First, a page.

Diana earned her PhD and PharmD with distinction in the field of Medicinal and Pharmaceutical Chemistry at the Universidade do Porto. She is an accomplished oncology scientist with 10+ years of experience in developing and managing R&D projects and research staff directed to the development of small proteins fit for medical use.
Paroxysmal nocturnal hemoglobinuria (PNH) is a rare acquired disease of pluripotent hematopoietic stem cells. PNH is characterized by hemolytic anemia, hemoglobinuria, and symptoms such as fatigue and shortness of breath.1-3
Etiology of PNH
PNH is linked to a somatic mutation of the phosphatidylinositol glycan class A (PIGA) gene in hematopoietic stem cells.1,2 This mutation results in a deficiency of glycosylphosphatidylinositol (GPI) protein, which anchors other proteins to the surface of red blood cells. Complement inhibition is prevented as CD55 and CD59 proteins are unable to attach to affected cells; the result is chronic complement-mediated hemolysis of PNH cells.2,3
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Epidemiology of PNH
PNH affects both men and women, with an estimated prevalence of 15.9 individuals per million people worldwide.1-3 Patients can be of any age, but PNH often develops in patients between 30 and 40 years old. Children are not often affected.2
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Symptoms of PNH
The symptoms of PNH result from the production of abnormal blood cells and the insufficient production of blood cells in the bone marrow. The severity of symptoms varies among patients, ranging from mild and stable to life-threatening.1
Due to hemolysis, hemoglobin is present in the urine. Hemoglobinuria may present as dark-colored or blood-colored urine, although the hemoglobin is not always visible to the naked eye. Hemolysis can be exacerbated by stress, trauma, or infection.1 Mild hemolysis can cause headache, chest pain, and difficulty breathing. Severe hemolysis can result in disabling fatigue, dysphagia, and esophageal spasm. Patients with PNH are susceptible to the development of thrombosis, which can be life-threatening.1
Severe bone marrow dysfunction in PNH results in pancytopenia. The reduced number of red blood cells (anemia) causes symptoms such as dizziness, headache, and chest pain.1
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Diagnosis of PNH
PNH can be diagnosed through patient history, complete clinical evaluation, and medical testing. The presence of hemolytic anemia can indicate PNH.4 PNH cells are identified and the diagnosis is confirmed by flow cytometry.1,4 The differential diagnosis includes other hemolytic anemias and conditions that cause thrombotic events and bone marrow failure, such as aplastic anemia, autoimmune hemolytic anemia, primary bone marrow disorders, and disseminated intravascular coagulation.2
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Complications of PNH
Complications of PNH include hepatic, cerebral, and abdominal venous/arterial thrombosis. Acute or chronic renal disease and pulmonary hypertension may also develop.2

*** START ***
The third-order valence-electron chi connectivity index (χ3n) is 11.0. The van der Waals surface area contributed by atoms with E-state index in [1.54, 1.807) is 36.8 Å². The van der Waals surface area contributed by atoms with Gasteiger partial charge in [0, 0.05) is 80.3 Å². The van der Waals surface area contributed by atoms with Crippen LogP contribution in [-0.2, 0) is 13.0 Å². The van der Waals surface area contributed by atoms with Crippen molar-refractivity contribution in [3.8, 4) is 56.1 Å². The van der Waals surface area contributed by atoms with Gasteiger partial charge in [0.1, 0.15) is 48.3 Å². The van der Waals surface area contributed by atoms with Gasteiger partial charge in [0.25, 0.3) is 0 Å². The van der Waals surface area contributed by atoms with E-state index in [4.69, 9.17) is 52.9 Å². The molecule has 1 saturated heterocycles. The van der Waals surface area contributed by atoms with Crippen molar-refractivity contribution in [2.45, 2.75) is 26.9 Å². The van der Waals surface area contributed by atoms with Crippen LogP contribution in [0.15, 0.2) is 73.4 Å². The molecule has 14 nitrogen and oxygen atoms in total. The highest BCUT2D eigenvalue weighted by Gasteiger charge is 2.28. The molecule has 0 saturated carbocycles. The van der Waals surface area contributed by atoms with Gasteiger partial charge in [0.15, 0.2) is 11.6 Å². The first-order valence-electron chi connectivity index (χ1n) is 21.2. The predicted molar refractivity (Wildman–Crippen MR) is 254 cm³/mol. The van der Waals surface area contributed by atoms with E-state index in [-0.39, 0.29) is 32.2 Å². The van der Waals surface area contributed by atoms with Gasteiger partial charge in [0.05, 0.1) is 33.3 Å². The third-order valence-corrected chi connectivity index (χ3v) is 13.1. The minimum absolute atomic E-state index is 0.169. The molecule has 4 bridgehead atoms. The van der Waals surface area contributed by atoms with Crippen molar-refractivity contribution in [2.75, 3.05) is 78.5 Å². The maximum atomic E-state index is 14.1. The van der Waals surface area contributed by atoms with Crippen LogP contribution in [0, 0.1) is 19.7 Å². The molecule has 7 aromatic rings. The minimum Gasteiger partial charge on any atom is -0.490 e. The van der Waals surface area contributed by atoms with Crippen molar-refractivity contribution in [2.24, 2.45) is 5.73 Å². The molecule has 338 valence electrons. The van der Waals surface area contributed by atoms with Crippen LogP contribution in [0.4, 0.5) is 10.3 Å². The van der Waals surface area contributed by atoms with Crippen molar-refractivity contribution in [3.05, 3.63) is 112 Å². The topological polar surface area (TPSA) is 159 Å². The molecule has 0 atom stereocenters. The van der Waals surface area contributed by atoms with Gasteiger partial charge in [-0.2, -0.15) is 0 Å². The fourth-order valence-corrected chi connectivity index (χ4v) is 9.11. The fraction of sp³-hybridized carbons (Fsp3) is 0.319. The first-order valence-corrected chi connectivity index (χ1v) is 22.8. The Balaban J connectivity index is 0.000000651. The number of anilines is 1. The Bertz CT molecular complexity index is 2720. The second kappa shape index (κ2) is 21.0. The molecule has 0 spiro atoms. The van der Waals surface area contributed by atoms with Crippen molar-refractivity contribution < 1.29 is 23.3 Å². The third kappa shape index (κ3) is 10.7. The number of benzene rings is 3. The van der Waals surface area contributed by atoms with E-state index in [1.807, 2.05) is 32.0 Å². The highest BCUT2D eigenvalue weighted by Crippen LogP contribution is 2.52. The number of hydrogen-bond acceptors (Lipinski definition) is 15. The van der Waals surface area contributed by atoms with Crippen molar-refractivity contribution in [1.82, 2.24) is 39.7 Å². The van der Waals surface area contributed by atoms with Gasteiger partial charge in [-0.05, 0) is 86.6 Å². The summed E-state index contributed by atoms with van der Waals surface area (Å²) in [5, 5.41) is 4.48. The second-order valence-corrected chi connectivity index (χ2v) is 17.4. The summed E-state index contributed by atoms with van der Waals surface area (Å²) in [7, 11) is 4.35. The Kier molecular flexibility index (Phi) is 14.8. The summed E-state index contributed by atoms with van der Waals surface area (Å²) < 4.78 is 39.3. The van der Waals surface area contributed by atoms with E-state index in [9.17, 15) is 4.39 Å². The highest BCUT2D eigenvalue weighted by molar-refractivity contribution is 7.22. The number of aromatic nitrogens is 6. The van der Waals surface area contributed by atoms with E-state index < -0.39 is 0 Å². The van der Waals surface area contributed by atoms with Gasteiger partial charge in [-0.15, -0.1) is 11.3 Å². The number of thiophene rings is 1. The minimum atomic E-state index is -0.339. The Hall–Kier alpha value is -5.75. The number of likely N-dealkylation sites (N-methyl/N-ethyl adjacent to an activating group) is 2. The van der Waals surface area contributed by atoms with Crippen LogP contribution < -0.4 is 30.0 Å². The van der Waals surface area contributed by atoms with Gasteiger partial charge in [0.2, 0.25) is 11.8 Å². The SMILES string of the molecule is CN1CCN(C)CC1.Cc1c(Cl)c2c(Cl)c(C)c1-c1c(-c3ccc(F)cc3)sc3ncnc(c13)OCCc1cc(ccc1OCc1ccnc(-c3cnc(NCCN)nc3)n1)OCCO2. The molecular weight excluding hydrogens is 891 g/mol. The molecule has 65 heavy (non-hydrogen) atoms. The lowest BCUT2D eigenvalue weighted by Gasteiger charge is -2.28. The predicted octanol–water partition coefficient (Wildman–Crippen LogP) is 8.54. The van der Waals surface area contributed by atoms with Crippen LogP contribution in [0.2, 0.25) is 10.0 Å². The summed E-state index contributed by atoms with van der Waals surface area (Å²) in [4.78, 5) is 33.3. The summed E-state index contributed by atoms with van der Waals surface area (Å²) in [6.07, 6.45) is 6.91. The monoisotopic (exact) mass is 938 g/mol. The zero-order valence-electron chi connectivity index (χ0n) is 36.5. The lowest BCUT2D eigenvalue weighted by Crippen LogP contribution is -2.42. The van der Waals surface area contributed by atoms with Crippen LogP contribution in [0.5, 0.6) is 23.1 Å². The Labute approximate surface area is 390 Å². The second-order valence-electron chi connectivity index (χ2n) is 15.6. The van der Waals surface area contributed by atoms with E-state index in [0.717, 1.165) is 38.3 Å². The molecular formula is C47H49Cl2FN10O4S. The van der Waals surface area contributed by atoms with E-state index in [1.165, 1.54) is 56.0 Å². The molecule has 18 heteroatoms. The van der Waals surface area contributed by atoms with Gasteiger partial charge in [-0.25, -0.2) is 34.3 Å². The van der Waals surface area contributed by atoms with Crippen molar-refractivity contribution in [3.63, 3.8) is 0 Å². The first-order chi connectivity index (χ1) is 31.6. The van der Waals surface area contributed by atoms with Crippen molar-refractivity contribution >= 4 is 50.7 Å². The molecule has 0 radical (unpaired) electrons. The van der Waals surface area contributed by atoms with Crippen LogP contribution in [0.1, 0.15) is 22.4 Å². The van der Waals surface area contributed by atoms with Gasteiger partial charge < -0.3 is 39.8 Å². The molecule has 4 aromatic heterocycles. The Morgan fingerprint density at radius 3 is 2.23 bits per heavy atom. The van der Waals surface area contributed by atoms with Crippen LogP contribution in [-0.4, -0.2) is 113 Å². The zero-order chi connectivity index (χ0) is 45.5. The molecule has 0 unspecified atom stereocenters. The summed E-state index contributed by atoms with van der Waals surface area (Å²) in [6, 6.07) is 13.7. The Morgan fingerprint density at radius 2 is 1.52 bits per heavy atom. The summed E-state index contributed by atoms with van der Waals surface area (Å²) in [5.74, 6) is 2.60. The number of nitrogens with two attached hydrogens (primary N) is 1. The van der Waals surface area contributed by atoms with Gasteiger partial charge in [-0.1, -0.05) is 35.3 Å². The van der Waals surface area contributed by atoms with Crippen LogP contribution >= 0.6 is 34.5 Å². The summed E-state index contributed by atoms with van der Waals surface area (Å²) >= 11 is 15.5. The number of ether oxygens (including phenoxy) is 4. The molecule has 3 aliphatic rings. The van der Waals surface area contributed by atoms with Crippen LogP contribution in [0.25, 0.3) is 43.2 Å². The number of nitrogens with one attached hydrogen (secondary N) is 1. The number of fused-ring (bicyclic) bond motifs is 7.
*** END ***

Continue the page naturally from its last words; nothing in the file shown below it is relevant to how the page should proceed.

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Treatment of PNH
Currently, various therapeutic approaches to PNH focus on blocking alternative complement pathways. These include the drugs Soliris® (eculizumab), Ultomiris® (ravulizumab), and Empaveli® (pegcetacoplan), in addition to allogeneic hematopoietic stem cell transplant.1,2
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Soliris was the first drug approved by the US Food and Drug Administration (FDA) to treat PNH. Approval was granted in 2007. Soliris helps to slow the destruction of red blood cells, reduce the risk for thrombosis, and improve quality of life by blocking the complement system.1
Ultomiris was approved by the FDA in 2018. With a mechanism of action similar to that of Soliris, Ultomiris has been shown to be clinically noninferior to Soliris, while having a longer half-life and a better cost-effective profile.
More recently, in 2021, Empaveli was also approved by the FDA for the treatment of PNH. Empaveli is the first approved therapy that binds to the complement protein C3.1
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Bone Marrow Transplant
Bone marrow transplant is the only curative option for patients with PNH. The procedure carries a risk for morbidity and mortality and therefore is indicated only for patients who present with severe complications of the disease, such as bone marrow failure and recurrent blood clotting.1
Other supportive treatments, including folic acid supplements and anticoagulants (heparin and coumarin derivatives), can be used to manage PNH. Blood transfusions can be administered to correct anemia, and treatment with synthetic growth factors that stimulate the production of red blood cells and/or granulocytes may be prescribed.1,5 Short-term steroids in cases of symptomatic extravascular hemolysis may also be used.5
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1. Paroxysmal nocturnal hemoglobinuria. National Organization for Rare Disorders (NORD). Accessed November 6, 2022.
2. Shah N, Bhatt H. Paroxysmal nocturnal hemoglobinuria. StatPearls [Internet]. Updated August 1, 2022. Accessed November 6, 2022.
3. Devalet B, Mullier F, Chatelain B, Dogné JM, Chatelain C. Pathophysiology, diagnosis, and treatment of paroxysmal nocturnal hemoglobinuria: a review. Eur J Haematol. 2015;95(3):190-198. doi:10.1111/ejh.12543
4. Paroxysmal nocturnal hemoglobinuria. Orphanet. Accessed November 6, 2022.
5. Bektas M, Copley-Merriman C, Khan S, Sarda SP, Shammo JM. Paroxysmal nocturnal hemoglobinuria: current treatments and unmet needs. J Manag Care Spec Pharm. 2020;26(12-b Suppl):S14-S20. doi:10.18553/jmcp.2020.26.12-b.s14
Reviewed by Kyle Habet, MD, on 11/28/2022.